Happy St. Patrick’s Day. I’m looking forward to corned beef and Guinness this evening. You, too, I hope.
I am reminded that we’re nearing the 20th anniversary of the U.S. invasion of Iraq. Spencer Ackerman has a retrospective at The Nation, The Unlearned Lessons From the War in Iraq. “You’ll drive yourself crazy if you try to view US foreign policy through a lens of logical consistency rather than according to its signature mix of material interest and exceptionalist fantasy,” he writes.
U.S. foreign policy has been more about what sells at home and what helps win elections than about what’s really best for the U.S. and the world for a long time. Consider the Republican Party. Way back when, before Pearl Harbor, U.S. conservatives were isolationists. Some of them even admired Hitler. Then after World War II they flippy-flopped to being proactive hawks ready to send troops anywhere to fight the Commies before they attacked us.
By 1950 U.S. foreign policy was mostly about shutting down anything that looked like less than 100 percent support for capitalism. That’s why U.S. and British intelligence agencies orchestrate a coup in 1955 that ousted Iran’s democratically elected and secularist Prime Minister, Mohammad Mossadeq. This was mostly because Mossadeq wanted to nationalize his nation’s oil industry. Can’t have that. But this bit of stupidity set up a world of hurt for a lot of people, including us, in the future. U.S. “tough on commies” foreign policy tended to backfire a lot, such as its support for the dictator Fulgencio Batista in Cuba, which you might remember didn’t end well, either.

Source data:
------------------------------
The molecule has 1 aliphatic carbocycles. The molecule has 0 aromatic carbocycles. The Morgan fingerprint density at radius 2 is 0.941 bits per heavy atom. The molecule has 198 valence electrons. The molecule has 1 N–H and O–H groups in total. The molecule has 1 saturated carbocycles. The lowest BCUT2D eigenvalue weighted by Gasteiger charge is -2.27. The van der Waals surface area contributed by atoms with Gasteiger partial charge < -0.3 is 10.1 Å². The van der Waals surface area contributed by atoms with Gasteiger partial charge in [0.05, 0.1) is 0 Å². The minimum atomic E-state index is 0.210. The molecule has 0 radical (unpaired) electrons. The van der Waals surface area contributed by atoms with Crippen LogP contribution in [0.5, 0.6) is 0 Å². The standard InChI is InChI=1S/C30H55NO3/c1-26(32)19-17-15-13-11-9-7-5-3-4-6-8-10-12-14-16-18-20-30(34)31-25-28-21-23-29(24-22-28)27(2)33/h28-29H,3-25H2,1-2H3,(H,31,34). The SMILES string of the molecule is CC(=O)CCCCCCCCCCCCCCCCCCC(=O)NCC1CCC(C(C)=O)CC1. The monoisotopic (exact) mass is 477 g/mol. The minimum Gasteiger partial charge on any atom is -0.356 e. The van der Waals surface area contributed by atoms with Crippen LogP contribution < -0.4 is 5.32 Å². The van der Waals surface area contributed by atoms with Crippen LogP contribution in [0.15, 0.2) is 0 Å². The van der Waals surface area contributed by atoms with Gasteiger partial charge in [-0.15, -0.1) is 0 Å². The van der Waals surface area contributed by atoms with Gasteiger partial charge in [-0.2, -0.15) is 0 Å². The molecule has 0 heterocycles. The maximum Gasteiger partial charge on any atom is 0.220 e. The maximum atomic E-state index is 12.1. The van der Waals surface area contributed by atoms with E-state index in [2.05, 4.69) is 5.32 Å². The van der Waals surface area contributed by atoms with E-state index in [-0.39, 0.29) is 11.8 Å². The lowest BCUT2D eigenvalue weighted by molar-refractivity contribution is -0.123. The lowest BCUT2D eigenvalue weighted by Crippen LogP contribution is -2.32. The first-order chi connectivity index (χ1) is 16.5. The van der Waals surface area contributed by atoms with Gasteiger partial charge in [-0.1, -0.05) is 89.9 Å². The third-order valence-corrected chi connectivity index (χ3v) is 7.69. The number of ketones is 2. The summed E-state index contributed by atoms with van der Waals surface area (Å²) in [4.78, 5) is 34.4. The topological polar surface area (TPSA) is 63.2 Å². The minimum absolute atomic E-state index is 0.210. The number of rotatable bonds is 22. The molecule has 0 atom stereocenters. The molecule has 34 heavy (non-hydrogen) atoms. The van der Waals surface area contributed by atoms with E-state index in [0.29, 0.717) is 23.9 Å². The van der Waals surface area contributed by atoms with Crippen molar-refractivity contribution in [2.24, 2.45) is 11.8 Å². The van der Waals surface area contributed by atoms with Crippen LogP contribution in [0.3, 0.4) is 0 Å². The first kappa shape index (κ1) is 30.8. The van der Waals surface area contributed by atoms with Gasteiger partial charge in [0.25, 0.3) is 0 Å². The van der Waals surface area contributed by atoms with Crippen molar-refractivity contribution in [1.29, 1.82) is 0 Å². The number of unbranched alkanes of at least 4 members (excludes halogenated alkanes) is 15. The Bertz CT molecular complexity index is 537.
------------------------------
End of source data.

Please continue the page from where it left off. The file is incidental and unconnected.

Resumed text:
Democrats got sucked into Red Scare hysteria too, of course. Lyndon Johnson sent troops into Vietnam because he feared being accused of “losing” Vietnam the way the U.S. had “lost” China. A “soft on Communism” label was a hard thing to overcome.
Richard Nixon sabotaged peace talks with Vietnam so he could win an election against Johnson — which resulted in the Vietnam War continuing even longer and Nixon owning it. Did Ronald Reagan negotiate with the Ayatollah Khomeini to sabotage hostage negotiations so he could win an election against Jimmy Carter? Reagan really didn’t have anything to do with the Iran hostage release, according to everyone who knows anything about it, but Reagan got the credit anyway.
I don’t have the strength to review the messes made by Ronald Reagan (Lebanon, anyone? Iran Contra? Grenada?), but it has to be said the high point of movement conservatism was probably the moment that Reagan went to Berlin in 1987 and said “Mr. Gorbachev, tear down this wall.” Or something like that. Republicans liked to give Reagan sole credit for ending the Soviet Union, but in truth he was a very tiny part of a much bigger picture. The USSR likely would have ended as it did had Reagan never gone to Berlin, or even been elected President. Try telling a Republican that, though.
Bill Clinton wasn’t really a foreign policy president as much as he was a globalization president, which is a whole ‘nother mess that needs its own discussion. But toward his last couple of years in office he really was focused on the rising threat of Islamic terrorism and tried to warn the incoming Bush II administration about it. The Bushies blew him off and ignored al Qaeda, until September 11, 2001.